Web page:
Concordia professor ranks among the 10 best in Canada
Philippe Caignon’s commitment to his profession has earned him Canada’s highest honour for university instructors: a 3M National Teaching Fellowship. Presented to 10 professors every year, the award recognizes exceptional contributions to teaching and learning.
"This honour is a reflection of Concordia’s commitment to providing our students with the most stimulating classroom experience," says Alan Shepard, the university’s president. "Our faculty members are dedicated to their teaching practice and creative in communicating their passion for learning."
Caignon, an associate professor and chair of the Département d'études françaises, is honoured to receive the fellowship. “As a teacher, it is incredible to have your work recognized with an award like this one,” he says.
Concordia’s former vice-provost of teaching and learning Ollivier Dyens — now deputy provost of student life and learning at McGill University — was unequivocal in his endorsement of Caignon. “I have known Philippe Caignon for more than 13 years. Throughout my university career, I have never known a teacher as dedicated, generous and devoted as him.”
Philippe Caignon: “I want my students to amaze me”
Caignon came to Concordia as a part-time professor in 1999. His dedication was immediately apparent to his peers, and in 2007 he won the Arts and Science Faculty Award for Teaching Excellence. Every single member of Caignon’s department endorsed his nomination.
His colleagues were similarly supportive of his candidacy for the 3M Fellowship. "From the beginning of his career in the department, Caignon has refused to settle into a comfortable teaching routine. He’s always looking for new ways to enrich his students’ education," says Lucie Lequin, a professor of in the Département d'études françaises. Lequin nominated Caignon for the award.
Caignon credits Janette Barrington, a teaching consultant at Concordia’s Centre for Teaching and Learning Services (CTLS), with helping him grow as a professor in recent years.
In 2008, Barrington invited Caignon to lead a seminar on university teaching for graduate students. Before accepting the gig, he sat in on one. “I was amazed by her competency and knowledge,” he says. “She opened my eyes to a lot of theory and practice in university teaching that I was not aware of.”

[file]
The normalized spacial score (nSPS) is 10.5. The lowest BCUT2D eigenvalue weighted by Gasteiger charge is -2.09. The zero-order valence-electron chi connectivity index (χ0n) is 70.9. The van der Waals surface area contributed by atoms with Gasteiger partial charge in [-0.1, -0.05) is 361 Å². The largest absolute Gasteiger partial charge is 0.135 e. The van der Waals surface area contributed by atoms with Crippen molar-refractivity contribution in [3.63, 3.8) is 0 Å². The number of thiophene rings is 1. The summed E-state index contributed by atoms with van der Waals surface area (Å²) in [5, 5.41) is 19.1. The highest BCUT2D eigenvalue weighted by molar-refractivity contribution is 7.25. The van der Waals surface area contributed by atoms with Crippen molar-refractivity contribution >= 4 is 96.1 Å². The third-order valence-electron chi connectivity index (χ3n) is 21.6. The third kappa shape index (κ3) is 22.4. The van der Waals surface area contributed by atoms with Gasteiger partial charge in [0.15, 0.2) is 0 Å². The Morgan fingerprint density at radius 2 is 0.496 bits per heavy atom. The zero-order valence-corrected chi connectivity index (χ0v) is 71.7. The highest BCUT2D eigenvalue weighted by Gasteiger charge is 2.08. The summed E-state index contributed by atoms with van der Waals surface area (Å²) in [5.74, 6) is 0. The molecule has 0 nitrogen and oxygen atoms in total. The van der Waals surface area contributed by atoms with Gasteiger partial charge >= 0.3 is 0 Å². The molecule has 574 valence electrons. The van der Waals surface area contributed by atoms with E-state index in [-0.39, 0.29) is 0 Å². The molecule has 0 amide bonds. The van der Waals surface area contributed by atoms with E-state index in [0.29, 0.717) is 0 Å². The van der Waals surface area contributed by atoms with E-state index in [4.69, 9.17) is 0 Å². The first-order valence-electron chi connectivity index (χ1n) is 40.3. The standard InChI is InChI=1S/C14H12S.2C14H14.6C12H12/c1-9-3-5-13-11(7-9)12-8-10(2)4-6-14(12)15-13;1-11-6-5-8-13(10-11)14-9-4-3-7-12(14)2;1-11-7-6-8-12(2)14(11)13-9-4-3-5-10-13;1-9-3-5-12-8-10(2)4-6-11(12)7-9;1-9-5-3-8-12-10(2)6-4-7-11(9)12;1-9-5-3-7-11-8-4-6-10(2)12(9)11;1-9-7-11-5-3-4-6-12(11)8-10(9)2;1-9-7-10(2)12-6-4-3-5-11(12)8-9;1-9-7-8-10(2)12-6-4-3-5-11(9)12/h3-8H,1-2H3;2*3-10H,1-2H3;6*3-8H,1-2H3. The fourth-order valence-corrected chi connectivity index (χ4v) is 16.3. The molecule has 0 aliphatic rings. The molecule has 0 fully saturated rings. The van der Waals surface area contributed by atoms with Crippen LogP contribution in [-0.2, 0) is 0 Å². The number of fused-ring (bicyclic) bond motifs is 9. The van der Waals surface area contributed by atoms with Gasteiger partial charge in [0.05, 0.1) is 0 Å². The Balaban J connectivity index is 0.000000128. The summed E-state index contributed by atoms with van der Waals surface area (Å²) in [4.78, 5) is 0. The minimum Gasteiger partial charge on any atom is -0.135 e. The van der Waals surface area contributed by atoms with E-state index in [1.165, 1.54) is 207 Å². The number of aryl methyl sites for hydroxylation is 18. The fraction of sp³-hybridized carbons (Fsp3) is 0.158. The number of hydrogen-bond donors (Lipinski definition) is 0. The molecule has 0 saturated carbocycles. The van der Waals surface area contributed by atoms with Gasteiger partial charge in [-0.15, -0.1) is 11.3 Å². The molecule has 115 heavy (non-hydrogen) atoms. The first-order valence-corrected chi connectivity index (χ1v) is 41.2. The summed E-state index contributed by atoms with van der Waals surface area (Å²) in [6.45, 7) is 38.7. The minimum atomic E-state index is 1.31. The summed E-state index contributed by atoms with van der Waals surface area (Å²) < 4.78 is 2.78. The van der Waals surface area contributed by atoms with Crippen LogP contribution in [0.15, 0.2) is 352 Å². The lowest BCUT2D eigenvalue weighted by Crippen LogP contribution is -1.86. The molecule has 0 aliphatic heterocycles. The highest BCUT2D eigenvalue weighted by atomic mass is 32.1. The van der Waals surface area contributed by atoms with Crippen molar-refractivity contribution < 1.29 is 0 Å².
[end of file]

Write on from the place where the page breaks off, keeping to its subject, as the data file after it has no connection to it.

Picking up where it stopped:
Caignon taught the seminar for the CTLS, but he also applied much of what he learned from Barrington to his own translation and terminology classes. The principle he calls “pedagogical transparency” guides much of his practice.
“Everything I do, I have to explain to my students why I do it. I think it's one of the best things for students, to know that their professor not only knows the material but also understands how to transfer it to them in a really pedagogical way.”
Caignon encourages his students to take ownership of everything they are learning. “Professors play with their knowledge, and I want my students to do the same. I want them to create, invent and innovate, and make sure they know that just because they're students doesn’t mean they’re not allowed to think like a professional or an expert in their domain.”
Two tools Caignon uses often in his classes are blogs and wikis. “They allow students to express their knowledge in their own special, individual way,” he says.
Through his classes, he encourages students to explore the limits of digital publishing platforms like these. “I don't want them to give me what is typical. I want them to give me something that will amaze me — something that’s so different that I don't expect it. And they always do it!”
Empowerment is the keystone of Caignon’s teaching philosophy. And as one of Caignon’s former terminology students points out, his commitment is contagious.
“Caignon’s passion is the sort that gives you the strength to stay the course, knowing that nothing is too rigorous for the curious spirit, that nothing is really beyond the limits of those with enough patience, courage and passion,” says Maroussia Beaulieu. “Only an outstanding teacher can teach you lessons that will stay with you for the rest of your life.”
The Society for Teaching and Learning in Higher Education (STLHE) and 3M Canada created the 3M National Teaching Fellowship in 1986 to recognize exceptional contributions to teaching and learning at Canadian universities.
Rather than a cash prize, the 3M National Teaching Fellowship allows new winners from across the country to gather together for an event. They are encouraged to engage in discussions on teaching and learning, and to find innovative ways to improve university education in Canada.